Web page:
Procrastinating feels worse than doing the thing, whatever it is.
The longer you put it off, the longer those feelings of nauseated dread and anxiety build up.
The longer you put it off, the less of a chance there is of positive results.
The longer you put it off, the more likely you are to also put off other things.
The worst part is, if you wait long enough, you’ll have felt all those anxious feelings for nothing, because a deadline will have passed and your efforts will have been for naught.
Procrastination actually serves a purpose, or, rather, various purposes. One of them is to subconsciously punish yourself and dig into a shame spiral. Another is to be an emotional tradeoff, wherein your guilty feelings work as some kind of trade for activities in which you’d rather be indulging. It’s also possible that procrastination is a protection mechanism that you can use to insulate yourself from responsibilities you don’t really want. Sort of like breaking a dish in hopes of not being asked to wash the dishes anymore.
Whatever is causing it, it feels annoying, yes?
I hate annoying myself. Whenever I realize I’m being a bad roommate to myself, or my own bad coworker, I want to stop and do something I like better. I have enough problems in this dumb old world without adding to them through my own predictable behavior.
One of the methods I’ve come up with when I realize I’ve been procrastinating is to do one thing. If I have a backlog, I don’t have to face all of it, I just have to do one.
If I have a bunch of email, I don’t have to respond to all of it, or even read all of it. I just have to handle one.
If I have a pile of laundry to put away, I don’t have to put all of it away, or even fold it. I just have to grab one item and do that one. (Usually the biggest item, like a beach towel or a bulky sweater).
If I have some gross stuff to clean out from the fridge, I don’t have to get on my knees and clear out the whole thing. I can just grab the container that looks the most suspicious and do that one.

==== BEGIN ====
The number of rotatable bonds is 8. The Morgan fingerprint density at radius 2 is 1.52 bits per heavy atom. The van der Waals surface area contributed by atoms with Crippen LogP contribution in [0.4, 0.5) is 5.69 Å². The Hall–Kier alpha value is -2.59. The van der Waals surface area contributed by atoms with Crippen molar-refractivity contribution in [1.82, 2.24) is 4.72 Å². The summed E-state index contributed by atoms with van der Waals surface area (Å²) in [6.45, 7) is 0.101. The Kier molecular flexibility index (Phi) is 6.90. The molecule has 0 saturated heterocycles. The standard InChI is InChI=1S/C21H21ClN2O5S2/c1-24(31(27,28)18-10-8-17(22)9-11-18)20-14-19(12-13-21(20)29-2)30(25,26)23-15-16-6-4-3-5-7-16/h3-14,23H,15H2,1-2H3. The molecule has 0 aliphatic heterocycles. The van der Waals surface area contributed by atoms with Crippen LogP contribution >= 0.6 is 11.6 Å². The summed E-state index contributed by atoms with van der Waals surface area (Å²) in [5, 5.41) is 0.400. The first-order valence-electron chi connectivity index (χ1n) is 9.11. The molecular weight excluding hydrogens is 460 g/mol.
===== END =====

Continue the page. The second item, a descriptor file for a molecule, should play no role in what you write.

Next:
If I have some phone calls to make, I don’t have to set aside an hour and get through them all. I can just do one.
That also applies to listening to voicemail, which I despise, but which has become much easier since my smartphone started showing me botched Robo-lish transcriptions. I don’t have to listen to them all, I just have to do one.
If I have errands to run, I don’t have to go all over town exhausting myself. I just have to pick one.
If I have research to do, I don’t have to spend all afternoon on a deep dive. I can pick a topic and just do that one.
Backlogs come from letting minor irritations build up over time. Minor irritations then become significant annoyances. Significant annoyances then become major problems. Major problems then become catastrophic failures. Think of someone who never flosses and only uses a toothbrush every now and then, who then gets an abscess that redefines the words ‘excruciating’ and ‘expensive.’ The skipped oil change that turns into a burned-out engine and a totaled car, which of course happens on the freeway during rush hour. It is SO MUCH EASIER just to do the little things as they come up!
Nobody needs that kind of drain on their emotional or mental bandwidth. Everyone has better ways to spend their time, money, and energy.
A secret hint about doing just one thing out of a backlog is that you can use one backlog to motivate you to work on a different one. Ever had that feeling where you really didn’t want to do the dishes/do laundry/sort the mail/organize the digital folders on your desktop until it was time to do your taxes/make a doctor appointment/pack for your upcoming move? Maybe you’re not working on the thing you would most logically be working on, according to your own standards, but at least you’re doing something.
Doing one item off a list and then skipping to a different list can be an easy way of making progress on all of them.
Do one thing. Do one every day. Keep doing one thing. That’s how you eventually finish off a backlog, no matter how big. Better than that, it’s how you eventually avoid ever having a backlog again.
I've been working with chronic disorganization, squalor, and hoarding for over 20 years. I'm also a marathon runner who was diagnosed with fibromyalgia and thyroid disease 17 years ago.